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North Carolina in-home birth ends in tragic loss

Over the years, the trend for expecting mothers to opt to deliver their babies in the comfort of their own home has grown. Many states, including North Carolina, require in-home midwives to be registered nurses and undergo state certification to practice in-home birth. While proponents of in-home birth have legitimate reasons to tout their cause, real dangers exist, such as birth injuries, for those who choose this option under the supervision of unlicensed individuals. Such is the case, for a North Carolina family whose medical providers' negligence led to the wrongful death of their child during birth.

What was supposed to be a day filled with happiness became filled with sadness as a couple lost their child at the hands of two women supervising the in-home birth. As the mother's labor progressed, complications arose and the baby died. Tragically, this was the fourth verified newborn to have died during a home delivery in the state during 2011.

At this time, there are only about 300 licensed midwives in North Carolina. Neither of the women had a license to practice as a midwife in North Carolina. One of the women claimed to be in the home as a certified message therapist acting as a "doula," a non-medical in-home birth provider. A pending medical examiner's report will determine if the two women are responsible for the baby's death.

The most alarming aspect of this case is that it appears as though the expecting parents were misled into believing that the women, acting as licensed providers, had the proper qualifications to deal with any sort of complications or trauma that can come with childbirth. Furthermore, there is no way for those considering in-home birth to know whether or not those that supervise the births have necessary certification. This has many medical professionals promoting new legislature that would require midwives to have registered credentials.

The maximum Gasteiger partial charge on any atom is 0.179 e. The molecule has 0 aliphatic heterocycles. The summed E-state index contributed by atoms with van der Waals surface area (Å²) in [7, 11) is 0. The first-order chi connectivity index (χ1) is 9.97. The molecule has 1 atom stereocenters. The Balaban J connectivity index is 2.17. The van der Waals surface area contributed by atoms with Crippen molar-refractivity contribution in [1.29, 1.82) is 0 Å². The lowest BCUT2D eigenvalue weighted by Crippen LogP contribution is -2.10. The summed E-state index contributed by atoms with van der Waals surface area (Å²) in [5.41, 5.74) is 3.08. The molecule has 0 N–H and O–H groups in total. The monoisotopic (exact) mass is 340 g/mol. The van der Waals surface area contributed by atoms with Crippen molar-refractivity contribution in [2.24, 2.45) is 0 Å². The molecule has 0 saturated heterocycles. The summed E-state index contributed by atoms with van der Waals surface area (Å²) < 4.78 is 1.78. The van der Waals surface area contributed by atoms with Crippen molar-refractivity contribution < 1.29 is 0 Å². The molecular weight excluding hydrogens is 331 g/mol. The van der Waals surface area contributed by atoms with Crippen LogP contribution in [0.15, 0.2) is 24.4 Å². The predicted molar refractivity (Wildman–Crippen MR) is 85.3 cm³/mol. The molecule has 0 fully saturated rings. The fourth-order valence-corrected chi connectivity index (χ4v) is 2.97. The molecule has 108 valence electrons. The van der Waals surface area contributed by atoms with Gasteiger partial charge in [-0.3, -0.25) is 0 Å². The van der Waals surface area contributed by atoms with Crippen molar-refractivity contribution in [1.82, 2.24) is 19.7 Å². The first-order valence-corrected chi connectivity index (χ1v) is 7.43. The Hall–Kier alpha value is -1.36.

Parents expecting a newborn baby only want the best for their baby. For some, having their child in their own home is the best way to welcome the newest member of their family into the world. Yet when a birth occurs outside of a hospital, certain risks that exist can be minimized if proper steps are taken. Those choosing to give birth in their home must be assured that the home birthing assistant they choose is truly qualified to provide the best care possible.

Source: Charlotte Observer, "Report awaited on baby's death," Ann Doss Helms and Karen Garloch, Dec. 30, 2011

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